Brockhouse. Brock is an old word for the badger, still widely current in country speech up to the end of the nineteenth century and appearing in literature, and hence in good dictionaries, including bilinguals. So there is not much excuse for the Dutch and Swedish translators’ having misrendered it. In the Dutch translation Broekhuis (not a misprint, since it is repeated in the four places where this
name occurs) seems absurd: what is a ‘breech-house’? The Swedish Galthus ‘wild-boar house’ is not much better, since swine do not burrow!
Only Tolkien would burn a translator like this. From his guide to names in translation, which is a singular treasure trove.

"The flea communicated to Mr. Blake what passed, as related to himself, at the Creation. ‘It was first intended,’ said he (the flea) ‘to make me as big as a bullock; but then when it was considered from my construction, so armed—and so powerful withal, that in proportion to my bulk, (mischievous as I now am) that I should have been a too mighty destroyer; it was determined to make me—no bigger than I am.”

William Blake’s Ghost of a Flea, based on a genuine vision of this monster and its “face worthy of a murderer.”

"The flea communicated to Mr. Blake what passed, as related to himself, at the Creation. ‘It was first intended,’ said he (the flea) ‘to make me as big as a bullock; but then when it was considered from my construction, so armed—and so powerful withal, that in proportion to my bulk, (mischievous as I now am) that I should have been a too mighty destroyer; it was determined to make me—no bigger than I am.”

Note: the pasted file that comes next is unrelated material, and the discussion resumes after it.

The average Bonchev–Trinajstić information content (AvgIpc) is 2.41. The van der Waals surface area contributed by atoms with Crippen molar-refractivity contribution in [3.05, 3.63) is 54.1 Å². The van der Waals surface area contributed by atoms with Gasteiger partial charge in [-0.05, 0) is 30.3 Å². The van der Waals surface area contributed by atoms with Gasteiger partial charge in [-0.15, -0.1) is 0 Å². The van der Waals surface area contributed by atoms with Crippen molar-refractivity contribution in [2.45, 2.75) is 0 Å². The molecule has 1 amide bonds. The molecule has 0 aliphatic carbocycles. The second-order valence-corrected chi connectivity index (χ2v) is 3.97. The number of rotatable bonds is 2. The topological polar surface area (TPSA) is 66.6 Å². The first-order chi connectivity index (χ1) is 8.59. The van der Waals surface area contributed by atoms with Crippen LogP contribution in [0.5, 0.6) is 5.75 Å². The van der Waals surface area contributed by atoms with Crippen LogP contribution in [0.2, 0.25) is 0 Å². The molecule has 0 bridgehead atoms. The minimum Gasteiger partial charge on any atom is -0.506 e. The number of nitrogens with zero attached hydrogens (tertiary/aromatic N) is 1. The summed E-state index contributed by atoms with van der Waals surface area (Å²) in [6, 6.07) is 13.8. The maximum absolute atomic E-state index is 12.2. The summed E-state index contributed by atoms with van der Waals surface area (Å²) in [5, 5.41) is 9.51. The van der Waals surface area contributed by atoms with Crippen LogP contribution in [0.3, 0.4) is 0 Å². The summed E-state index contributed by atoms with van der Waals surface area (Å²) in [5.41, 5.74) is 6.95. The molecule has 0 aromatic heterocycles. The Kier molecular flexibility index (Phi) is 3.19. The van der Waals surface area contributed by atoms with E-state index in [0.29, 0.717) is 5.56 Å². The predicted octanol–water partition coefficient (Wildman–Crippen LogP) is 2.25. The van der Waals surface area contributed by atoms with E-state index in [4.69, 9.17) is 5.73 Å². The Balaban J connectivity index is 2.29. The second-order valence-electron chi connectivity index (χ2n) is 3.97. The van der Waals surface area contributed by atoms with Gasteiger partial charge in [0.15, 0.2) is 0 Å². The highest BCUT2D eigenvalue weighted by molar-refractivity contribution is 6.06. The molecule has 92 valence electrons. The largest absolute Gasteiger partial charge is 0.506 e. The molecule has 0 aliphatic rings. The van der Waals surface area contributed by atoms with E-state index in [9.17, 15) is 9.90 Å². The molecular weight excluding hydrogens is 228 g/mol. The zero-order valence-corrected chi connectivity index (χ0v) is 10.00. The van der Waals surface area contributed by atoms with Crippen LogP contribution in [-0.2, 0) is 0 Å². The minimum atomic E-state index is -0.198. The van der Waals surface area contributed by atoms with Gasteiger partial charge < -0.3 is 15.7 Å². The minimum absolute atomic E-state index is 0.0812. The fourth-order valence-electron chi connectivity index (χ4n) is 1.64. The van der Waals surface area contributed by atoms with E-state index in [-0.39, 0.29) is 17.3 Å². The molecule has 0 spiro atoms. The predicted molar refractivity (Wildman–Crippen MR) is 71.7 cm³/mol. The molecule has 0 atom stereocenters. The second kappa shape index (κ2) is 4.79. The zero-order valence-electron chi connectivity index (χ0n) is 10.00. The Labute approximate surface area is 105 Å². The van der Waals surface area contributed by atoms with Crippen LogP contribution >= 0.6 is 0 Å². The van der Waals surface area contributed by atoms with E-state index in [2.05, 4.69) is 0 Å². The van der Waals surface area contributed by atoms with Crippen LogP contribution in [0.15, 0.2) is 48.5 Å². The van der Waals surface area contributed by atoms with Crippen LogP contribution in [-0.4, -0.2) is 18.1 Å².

William Blake’s Ghost of a Flea, based on a genuine vision of this monster and its “face worthy of a murderer.”

Hubble, I would kiss you and your four-year time-lapse all day. 

This previously inconspicuous star underwent an outburst early in 2002, during which it temporarily increased in brightness to become 600,000 times more luminous than our Sun. Light from this sudden eruption is illuminating the interstellar dust surrounding the star, producing the most spectacular “light echo” in the history of astronomy.

Hubble, I would kiss you and your four-year time-lapse all day. 

This previously inconspicuous star underwent an outburst early in 2002, during which it temporarily increased in brightness to become 600,000 times more luminous than our Sun. Light from this sudden eruption is illuminating the interstellar dust surrounding the star, producing the most spectacular “light echo” in the history of astronomy.